Thaddeus helped Edith off the train at the station in Charleston. It had been snowing when they left Thunder Bay nearly two weeks before, but in South Carolina the weather was still warm in November. Sylvester had seen to it that the scandal was well publicized, much to Horace's family's chagrin, but it seemed the best way to ensure Edith and Roland were exonerated from any involvement with the embezzlement. The police had managed to locate the men who had assaulted her in her home last March, and as far as they knew no one else was after her. He still worried that there was something they had yet to discover, but had to trust God to keep her. The bulk of Horace's estate had gone to paying back Roland's legal firm. After news of his gaming and alcohol addictions got around, Roland had lost his job, but Edith refused to permit him to sit idle, so he was presently serving as a clerk in one of the finer hotels. Marcella's estate was still tied up in probate court, and Edith was fighting to have a new trust drawn up so Roland wasn't in control of a large sum considering his lack of responsibility. Edith had written numerous lengthy letters, begging him to turn to the Lord, but had managed only to extricate a promise that he would go to church with her once she returned.
Lydia had returned to New Jersey at the end of September. Her vacation time had run out two weeks prior, but the Her Majesty's constabulary in Thunder Bay had detained her pending investigation in the shooting of Horace Covington. After being thoroughly satisfied that yes, she really was a licensed investigator, and yes, she had only fired when lives were at stake, the police had released Lydia. Thaddeus had taken her to supper before she returned home, and she had told him that yes, she had secretly hoped that perhaps something of a romantic nature might develop between them (he resisted rolling his eyes) but that now it was so plain he loved Edith that she wouldn't consider such a thing.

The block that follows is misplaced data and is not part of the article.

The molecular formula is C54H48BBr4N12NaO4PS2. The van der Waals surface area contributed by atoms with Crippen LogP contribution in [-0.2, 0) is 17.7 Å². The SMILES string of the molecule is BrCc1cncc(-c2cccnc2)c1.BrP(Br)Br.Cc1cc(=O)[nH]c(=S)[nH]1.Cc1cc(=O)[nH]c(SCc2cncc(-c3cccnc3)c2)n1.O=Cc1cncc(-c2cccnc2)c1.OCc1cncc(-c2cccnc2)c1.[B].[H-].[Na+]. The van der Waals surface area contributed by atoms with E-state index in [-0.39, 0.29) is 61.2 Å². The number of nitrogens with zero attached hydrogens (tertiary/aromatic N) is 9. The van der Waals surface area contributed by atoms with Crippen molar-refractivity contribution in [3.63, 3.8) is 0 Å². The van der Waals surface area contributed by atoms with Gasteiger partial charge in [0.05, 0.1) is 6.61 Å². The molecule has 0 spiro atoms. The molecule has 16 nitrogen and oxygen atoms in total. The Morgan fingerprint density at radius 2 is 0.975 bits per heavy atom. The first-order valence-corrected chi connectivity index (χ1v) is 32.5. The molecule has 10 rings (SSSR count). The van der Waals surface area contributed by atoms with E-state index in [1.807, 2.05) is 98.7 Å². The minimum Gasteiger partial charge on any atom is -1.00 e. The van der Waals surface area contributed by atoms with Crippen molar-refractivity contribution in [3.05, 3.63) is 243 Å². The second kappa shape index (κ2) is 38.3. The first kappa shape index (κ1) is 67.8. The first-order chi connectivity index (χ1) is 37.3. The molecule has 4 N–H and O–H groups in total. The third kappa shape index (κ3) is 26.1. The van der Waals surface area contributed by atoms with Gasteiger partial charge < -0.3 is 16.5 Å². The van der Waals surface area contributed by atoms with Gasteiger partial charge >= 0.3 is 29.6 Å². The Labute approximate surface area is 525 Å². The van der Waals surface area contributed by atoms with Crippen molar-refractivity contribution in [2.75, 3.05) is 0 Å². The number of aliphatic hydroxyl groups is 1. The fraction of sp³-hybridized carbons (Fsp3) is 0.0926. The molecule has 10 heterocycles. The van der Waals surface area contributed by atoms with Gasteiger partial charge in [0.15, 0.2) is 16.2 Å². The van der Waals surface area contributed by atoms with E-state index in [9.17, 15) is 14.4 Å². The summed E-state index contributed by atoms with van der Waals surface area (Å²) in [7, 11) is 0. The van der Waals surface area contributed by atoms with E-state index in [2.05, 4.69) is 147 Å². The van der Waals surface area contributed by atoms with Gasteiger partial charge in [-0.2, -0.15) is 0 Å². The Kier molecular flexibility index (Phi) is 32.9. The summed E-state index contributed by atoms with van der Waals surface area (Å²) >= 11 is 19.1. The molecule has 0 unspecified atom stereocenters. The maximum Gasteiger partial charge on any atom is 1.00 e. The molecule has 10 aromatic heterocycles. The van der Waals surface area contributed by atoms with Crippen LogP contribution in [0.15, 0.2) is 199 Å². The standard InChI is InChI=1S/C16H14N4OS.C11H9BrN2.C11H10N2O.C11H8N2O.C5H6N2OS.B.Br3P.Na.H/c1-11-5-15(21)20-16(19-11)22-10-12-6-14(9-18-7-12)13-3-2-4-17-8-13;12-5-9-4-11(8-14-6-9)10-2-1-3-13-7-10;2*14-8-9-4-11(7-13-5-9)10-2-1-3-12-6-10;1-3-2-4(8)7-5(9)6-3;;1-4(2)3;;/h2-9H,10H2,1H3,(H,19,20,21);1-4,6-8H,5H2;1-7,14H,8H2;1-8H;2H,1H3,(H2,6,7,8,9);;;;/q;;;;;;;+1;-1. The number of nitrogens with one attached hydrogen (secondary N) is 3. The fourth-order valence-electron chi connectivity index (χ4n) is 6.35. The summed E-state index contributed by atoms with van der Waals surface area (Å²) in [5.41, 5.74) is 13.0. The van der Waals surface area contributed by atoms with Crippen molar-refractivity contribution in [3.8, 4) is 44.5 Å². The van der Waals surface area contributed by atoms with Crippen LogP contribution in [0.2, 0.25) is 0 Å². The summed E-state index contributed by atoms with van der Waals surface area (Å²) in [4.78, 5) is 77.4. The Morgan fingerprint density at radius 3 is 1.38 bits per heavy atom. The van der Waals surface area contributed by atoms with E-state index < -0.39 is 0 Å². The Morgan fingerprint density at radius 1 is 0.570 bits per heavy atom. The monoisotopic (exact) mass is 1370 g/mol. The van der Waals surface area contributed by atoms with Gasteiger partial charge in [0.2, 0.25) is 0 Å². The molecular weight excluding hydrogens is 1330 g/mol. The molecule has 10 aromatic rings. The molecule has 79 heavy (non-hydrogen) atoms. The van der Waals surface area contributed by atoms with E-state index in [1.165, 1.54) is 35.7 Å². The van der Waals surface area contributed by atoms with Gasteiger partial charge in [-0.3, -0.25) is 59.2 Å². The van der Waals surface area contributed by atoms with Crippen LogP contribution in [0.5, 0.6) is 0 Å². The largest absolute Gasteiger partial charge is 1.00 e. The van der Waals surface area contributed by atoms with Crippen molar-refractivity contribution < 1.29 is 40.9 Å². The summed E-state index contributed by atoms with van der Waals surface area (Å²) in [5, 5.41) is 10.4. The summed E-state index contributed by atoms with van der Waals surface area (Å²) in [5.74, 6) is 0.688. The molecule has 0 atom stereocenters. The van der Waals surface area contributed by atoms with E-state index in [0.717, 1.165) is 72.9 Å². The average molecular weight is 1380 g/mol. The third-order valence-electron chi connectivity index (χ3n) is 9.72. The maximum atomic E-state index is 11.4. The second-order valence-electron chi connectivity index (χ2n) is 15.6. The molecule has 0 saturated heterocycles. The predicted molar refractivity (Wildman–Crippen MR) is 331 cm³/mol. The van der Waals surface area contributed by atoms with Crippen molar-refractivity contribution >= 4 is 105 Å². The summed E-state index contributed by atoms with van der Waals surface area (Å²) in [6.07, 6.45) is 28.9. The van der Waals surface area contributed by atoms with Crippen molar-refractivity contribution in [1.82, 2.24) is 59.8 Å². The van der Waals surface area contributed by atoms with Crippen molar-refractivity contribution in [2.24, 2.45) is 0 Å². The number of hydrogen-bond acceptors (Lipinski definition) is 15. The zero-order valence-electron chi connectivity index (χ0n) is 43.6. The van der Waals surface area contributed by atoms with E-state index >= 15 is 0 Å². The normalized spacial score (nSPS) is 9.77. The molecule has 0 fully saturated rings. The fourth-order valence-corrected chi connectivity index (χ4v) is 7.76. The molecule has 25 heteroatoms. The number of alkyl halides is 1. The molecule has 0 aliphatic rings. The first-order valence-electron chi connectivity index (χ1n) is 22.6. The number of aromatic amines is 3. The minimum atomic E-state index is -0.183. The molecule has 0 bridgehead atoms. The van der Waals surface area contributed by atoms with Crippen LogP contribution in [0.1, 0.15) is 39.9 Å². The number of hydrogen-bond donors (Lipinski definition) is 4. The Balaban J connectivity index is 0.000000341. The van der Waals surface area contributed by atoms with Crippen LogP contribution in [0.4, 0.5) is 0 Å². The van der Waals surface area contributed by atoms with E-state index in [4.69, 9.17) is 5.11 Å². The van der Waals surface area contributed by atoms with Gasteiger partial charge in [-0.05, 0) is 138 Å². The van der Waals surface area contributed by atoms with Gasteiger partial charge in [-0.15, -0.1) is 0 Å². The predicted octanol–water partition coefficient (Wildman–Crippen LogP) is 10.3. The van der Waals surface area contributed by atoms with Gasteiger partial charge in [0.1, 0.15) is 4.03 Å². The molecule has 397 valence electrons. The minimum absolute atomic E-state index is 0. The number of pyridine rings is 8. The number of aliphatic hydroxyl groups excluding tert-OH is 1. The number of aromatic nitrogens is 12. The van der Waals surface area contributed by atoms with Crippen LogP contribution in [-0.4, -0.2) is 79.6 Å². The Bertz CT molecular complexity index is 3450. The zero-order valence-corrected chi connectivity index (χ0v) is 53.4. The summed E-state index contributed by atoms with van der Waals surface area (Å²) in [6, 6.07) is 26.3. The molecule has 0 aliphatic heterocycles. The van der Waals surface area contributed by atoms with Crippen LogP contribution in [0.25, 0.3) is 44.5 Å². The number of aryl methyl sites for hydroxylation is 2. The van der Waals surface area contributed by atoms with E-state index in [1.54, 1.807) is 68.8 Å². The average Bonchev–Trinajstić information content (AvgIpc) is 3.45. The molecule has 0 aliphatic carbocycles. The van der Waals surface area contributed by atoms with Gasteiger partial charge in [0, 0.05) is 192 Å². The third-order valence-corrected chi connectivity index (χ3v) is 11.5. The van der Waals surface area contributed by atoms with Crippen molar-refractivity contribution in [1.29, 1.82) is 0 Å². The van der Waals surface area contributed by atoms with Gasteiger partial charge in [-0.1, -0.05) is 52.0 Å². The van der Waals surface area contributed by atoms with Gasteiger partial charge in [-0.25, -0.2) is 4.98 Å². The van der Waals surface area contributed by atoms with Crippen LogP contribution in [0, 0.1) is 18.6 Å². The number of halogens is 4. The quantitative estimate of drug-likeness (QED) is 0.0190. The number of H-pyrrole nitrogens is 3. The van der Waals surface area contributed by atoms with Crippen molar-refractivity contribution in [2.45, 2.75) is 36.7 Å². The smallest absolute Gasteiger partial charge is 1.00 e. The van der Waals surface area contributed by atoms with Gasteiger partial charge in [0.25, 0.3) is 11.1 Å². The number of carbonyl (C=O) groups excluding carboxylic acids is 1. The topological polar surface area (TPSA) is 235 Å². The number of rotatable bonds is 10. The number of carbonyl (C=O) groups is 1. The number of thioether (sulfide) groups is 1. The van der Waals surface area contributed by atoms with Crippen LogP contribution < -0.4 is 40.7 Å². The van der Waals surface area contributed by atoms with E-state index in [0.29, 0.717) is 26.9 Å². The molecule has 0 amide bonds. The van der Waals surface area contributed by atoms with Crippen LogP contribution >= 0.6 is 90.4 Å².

As for him and Edith, they had gotten married right before leaving Canada by the pastor of their church there. Lars and Gretchen had stood up with them, but their only guests were members of the church. As soon as the ceremony was over, they had hopped on a ship (this time one without lumberjacks) and sailed back to the good old, U.S. of A. it would have only taken a few days to get back to Charleston, but instead they had used the trip home as their honeymoon, in no particular hurry to get anywhere. As soon as the case officially closed Thaddeus filed for a leave of absence, so he could stay with Edith. He was glad he'd been a thousand miles away when the story broke at the office. After waiting in suspense, he had finally received a letter from his boss, stating there would be 'no official action taken' against him, but if anyone in the agency ever asked how he and Edith met he was to 'tell a creative truth lest we set a precedent.' He and Edith had discussed his career at length, and she would not hear of him giving it up, 'providing you are not frequently following beautiful women all over the countryside.'
"There's Sylvester and Ruby!" Thaddeus whispered excitedly in his wife's ear, pointing to his friends. Sylvester had a new scar under his left eye, Thaddeus noticed, another reminder of what good friends he had. About that time, Sylvester saw him, and waved. He wrapped his arm around Edith's waist, "Come on, they said they'd have a carriage waiting to take us home."
In the carriage, Thaddeus retrieved the still unfired Colt from his pocket and relinquished it to Sylvester. "Where did you get this anyhow?"
"Boss said give it to you, since yours was tied up as evidence. Again." Ruby giggled.
As they were unpacking, Edith came across her muff pistol and set it on the dresser. Thaddeus had quite forgotten about it. He looked back to the bag she'd retrieved it from. "You put that in your luggage?" she nodded, "Fat lot of good it'll do you in there. I'd have worried a lot less if I'd known you weren't actually carrying it on your person."
"How did you even know I owned it?"
"You bought it while we were in Milwaukee. I followed you to the pawn shop." She looked startled, "Oh, by the way," he rummaged through his bag, and retrieved her garnet brooch, "I believe you're missing this."
"Oh, Thaddeus!" she flung her arms about his neck, "Thank you! I can't believe he still had it after all these months!"
"I bought it five minutes after you left the shop."
She studied him, puzzled, "But why? I mean, I appreciate it and all, but… you didn't want it for evidence, did you?"
"Evidence?" He laughed, "No. I guess… I guess I was falling in love with you even then."